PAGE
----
On August 5, 2014, a U.S. District Court for the Eastern District of California held in Crago v. Leonard that an officer was not entitled to qualified immunity in a First Amendment lawsuit. The plaintiff, a probationer, alleged the officer violated her First Amendment rights when he did not allow her to record a search.
The circumstances in this case began when an officer received information that the plaintiff stole metal and a vehicle battery. The officer knew the plaintiff was on searchable probation and went to her house. He found her digging through her purse in the garage. He searched her purse and found a pipe and methamphetamine. The plaintiff alleged the officer seized her laptop computer after she told him she was recording the search. She further alleged the officer deleted the recording and said recording was not allowed.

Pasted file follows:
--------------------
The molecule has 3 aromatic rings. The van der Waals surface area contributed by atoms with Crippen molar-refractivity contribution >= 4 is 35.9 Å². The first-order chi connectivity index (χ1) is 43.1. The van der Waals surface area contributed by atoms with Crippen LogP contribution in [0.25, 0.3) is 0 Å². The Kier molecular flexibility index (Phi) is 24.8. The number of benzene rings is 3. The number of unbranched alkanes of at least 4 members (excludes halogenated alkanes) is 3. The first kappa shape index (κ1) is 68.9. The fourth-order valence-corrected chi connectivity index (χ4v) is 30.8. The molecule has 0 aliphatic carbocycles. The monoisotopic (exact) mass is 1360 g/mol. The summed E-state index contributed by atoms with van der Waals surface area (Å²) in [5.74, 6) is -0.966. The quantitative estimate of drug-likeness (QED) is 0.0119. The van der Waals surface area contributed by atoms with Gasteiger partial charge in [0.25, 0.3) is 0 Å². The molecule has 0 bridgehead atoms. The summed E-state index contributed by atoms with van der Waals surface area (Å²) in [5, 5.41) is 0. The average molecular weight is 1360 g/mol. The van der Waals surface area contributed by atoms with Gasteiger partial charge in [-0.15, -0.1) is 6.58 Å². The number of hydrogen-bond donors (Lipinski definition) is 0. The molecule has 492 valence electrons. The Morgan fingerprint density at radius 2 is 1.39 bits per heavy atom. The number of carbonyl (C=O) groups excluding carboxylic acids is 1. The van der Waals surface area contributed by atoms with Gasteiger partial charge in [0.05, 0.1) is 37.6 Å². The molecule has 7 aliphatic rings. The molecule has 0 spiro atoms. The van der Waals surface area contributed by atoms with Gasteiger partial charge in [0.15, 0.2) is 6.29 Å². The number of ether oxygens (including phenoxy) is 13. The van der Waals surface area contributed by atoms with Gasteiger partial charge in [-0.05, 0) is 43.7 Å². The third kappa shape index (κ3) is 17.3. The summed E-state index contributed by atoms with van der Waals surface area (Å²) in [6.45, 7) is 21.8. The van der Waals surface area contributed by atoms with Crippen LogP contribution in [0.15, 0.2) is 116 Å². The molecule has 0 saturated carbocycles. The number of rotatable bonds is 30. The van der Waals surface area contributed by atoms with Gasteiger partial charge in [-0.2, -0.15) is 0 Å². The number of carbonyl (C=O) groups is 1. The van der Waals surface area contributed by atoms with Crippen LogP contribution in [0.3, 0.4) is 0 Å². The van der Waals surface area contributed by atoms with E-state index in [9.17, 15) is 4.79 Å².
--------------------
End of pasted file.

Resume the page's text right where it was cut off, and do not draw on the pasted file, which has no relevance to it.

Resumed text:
Qualified immunity applies unless the official's conduct violated a clearly established constitutional right. The "First Amendment right to film matters of public interest" encompasses an individual's right to record police officers in the course of their duties. Other courts have held police officers may refuse recording if it interferes with the performance of those duties. However, no evidence was presented to the court to show the recording in this case interfered with the officers duties. As such, the court found the officer failed to establish his entitlement to qualified immunity.